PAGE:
This is my exam week (with all the chaos that ensues). But, during a much needed break, I settled in to an important (increasingly more important) conversation by Bob Garfield, host of On the Media (on WNYC) on the press, Trump, demogagery, and —perhaps most important of all— what journalists ought to consider (in approach and philosophy) as November creeps nearer. For some, Garfield’s call for a more aggressive and confrontational press might inflame. I personally worry that if the media engages Trump on his turf —usually vicious and sensational— the risk to our integrity only increases. But as the conversation continues (and in discussion with CNN’s Jake Tapper and the novelist Alexander Hemon) there is a hard center to Garfield’s position: truth, pursued doggedly and held against the trafficker of lies, is both necessary and missing from our current news cycle. Sure, access is important (Tapper, I think, handles this question with tact and reason, even if I’m not certain it isn’t just an elegant hedge), but access ought not outweigh the negative consequences of the untouched (and often hate-tainted) lies so often invoked by the presumptive candidate, Donald J. Trump. Agree or disagree. Your call. But listen. Please listen. There is more than enough noise out there re: the 2016 electoral race. Here, in this episode of On the Media, is the pulsing of a signal.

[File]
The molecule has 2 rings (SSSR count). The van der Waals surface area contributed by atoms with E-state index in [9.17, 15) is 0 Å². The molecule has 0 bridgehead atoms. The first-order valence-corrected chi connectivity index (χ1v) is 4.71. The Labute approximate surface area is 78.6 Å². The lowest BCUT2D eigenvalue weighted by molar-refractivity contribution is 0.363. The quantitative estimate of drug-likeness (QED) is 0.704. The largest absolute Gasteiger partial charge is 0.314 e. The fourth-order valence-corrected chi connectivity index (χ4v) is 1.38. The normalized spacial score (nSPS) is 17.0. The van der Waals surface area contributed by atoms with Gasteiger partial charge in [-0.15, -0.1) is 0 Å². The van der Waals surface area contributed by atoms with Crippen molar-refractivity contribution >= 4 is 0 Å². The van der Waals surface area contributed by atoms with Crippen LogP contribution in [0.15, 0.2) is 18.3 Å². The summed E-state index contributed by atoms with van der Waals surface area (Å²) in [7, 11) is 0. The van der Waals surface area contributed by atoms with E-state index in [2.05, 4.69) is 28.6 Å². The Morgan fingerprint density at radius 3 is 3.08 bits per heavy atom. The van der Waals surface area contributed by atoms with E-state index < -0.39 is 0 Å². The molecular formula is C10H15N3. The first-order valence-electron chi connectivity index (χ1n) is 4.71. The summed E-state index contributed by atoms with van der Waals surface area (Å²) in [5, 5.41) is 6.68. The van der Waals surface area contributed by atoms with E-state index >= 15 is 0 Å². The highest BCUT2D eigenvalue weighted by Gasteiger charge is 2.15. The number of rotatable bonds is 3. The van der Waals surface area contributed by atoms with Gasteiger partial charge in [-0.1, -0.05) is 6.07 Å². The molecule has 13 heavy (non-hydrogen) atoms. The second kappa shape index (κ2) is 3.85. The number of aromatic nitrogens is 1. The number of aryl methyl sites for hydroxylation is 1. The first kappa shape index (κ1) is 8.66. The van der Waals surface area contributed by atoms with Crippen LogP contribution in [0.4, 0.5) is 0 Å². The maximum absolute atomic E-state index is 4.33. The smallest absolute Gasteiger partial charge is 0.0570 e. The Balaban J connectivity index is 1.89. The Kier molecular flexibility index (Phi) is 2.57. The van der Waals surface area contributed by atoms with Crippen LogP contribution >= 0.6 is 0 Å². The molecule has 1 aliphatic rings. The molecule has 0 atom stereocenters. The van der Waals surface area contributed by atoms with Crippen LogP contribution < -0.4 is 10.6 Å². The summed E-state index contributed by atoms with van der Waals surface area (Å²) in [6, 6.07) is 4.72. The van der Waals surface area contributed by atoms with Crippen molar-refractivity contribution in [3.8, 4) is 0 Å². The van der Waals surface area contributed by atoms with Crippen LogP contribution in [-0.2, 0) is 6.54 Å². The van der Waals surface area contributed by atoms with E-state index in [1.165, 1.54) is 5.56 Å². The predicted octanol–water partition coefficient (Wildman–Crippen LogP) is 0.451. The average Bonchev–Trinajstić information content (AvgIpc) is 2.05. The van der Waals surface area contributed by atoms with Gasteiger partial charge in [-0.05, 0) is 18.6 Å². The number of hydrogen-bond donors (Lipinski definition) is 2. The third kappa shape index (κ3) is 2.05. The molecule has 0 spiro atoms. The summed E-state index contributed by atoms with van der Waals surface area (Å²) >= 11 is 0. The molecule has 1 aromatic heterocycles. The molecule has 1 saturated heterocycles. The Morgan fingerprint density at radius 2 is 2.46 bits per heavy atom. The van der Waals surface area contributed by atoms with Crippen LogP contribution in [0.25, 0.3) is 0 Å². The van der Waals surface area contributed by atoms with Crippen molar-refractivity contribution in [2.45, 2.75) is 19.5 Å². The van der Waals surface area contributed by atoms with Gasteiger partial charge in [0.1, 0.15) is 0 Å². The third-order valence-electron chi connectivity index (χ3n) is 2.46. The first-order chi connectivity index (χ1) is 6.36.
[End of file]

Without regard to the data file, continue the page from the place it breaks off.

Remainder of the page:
Live testimony from Congressional hearing on PAST Act.